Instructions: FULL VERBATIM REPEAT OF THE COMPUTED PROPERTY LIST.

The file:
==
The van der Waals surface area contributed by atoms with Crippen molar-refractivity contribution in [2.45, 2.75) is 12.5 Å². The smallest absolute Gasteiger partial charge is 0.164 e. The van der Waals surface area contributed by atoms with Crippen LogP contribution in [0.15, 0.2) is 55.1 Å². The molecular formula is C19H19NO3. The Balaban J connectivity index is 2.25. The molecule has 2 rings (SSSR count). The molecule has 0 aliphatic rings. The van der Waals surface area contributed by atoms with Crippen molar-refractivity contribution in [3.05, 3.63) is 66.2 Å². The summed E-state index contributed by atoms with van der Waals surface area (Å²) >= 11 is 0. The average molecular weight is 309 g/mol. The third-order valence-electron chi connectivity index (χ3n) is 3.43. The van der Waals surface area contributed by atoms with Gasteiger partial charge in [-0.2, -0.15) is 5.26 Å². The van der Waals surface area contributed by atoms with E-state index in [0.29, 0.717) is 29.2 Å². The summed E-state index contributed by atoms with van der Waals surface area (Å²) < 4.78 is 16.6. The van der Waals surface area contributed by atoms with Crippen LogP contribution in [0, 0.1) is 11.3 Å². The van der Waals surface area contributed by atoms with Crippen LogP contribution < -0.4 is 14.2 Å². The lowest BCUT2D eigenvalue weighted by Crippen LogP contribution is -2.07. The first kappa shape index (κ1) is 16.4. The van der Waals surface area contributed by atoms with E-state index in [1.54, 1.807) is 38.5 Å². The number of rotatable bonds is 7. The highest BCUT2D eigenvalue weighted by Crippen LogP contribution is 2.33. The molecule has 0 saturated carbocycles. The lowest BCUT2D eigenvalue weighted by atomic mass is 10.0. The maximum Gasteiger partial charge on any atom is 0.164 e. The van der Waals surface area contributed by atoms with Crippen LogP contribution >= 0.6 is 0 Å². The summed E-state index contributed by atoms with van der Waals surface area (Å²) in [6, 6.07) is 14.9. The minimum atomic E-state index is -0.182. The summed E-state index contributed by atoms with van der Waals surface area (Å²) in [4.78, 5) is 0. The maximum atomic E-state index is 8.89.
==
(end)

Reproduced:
The van der Waals surface area contributed by atoms with Crippen molar-refractivity contribution in [2.45, 2.75) is 12.5 Å². The smallest absolute Gasteiger partial charge is 0.164 e. The van der Waals surface area contributed by atoms with Crippen LogP contribution in [0.15, 0.2) is 55.1 Å². The molecular formula is C19H19NO3. The Balaban J connectivity index is 2.25. The molecule has 2 rings (SSSR count). The molecule has 0 aliphatic rings. The van der Waals surface area contributed by atoms with Crippen molar-refractivity contribution in [3.05, 3.63) is 66.2 Å². The summed E-state index contributed by atoms with van der Waals surface area (Å²) >= 11 is 0. The average molecular weight is 309 g/mol. The third-order valence-electron chi connectivity index (χ3n) is 3.43. The van der Waals surface area contributed by atoms with Gasteiger partial charge in [-0.2, -0.15) is 5.26 Å². The van der Waals surface area contributed by atoms with E-state index in [0.29, 0.717) is 29.2 Å². The summed E-state index contributed by atoms with van der Waals surface area (Å²) < 4.78 is 16.6. The van der Waals surface area contributed by atoms with Crippen LogP contribution in [0, 0.1) is 11.3 Å². The van der Waals surface area contributed by atoms with Crippen LogP contribution < -0.4 is 14.2 Å². The lowest BCUT2D eigenvalue weighted by Crippen LogP contribution is -2.07. The first kappa shape index (κ1) is 16.4. The van der Waals surface area contributed by atoms with E-state index in [1.54, 1.807) is 38.5 Å². The number of rotatable bonds is 7. The highest BCUT2D eigenvalue weighted by Crippen LogP contribution is 2.33. The molecule has 0 saturated carbocycles. The lowest BCUT2D eigenvalue weighted by atomic mass is 10.0. The maximum Gasteiger partial charge on any atom is 0.164 e. The van der Waals surface area contributed by atoms with Crippen LogP contribution >= 0.6 is 0 Å². The summed E-state index contributed by atoms with van der Waals surface area (Å²) in [6, 6.07) is 14.9. The minimum atomic E-state index is -0.182. The summed E-state index contributed by atoms with van der Waals surface area (Å²) in [4.78, 5) is 0. The maximum atomic E-state index is 8.89.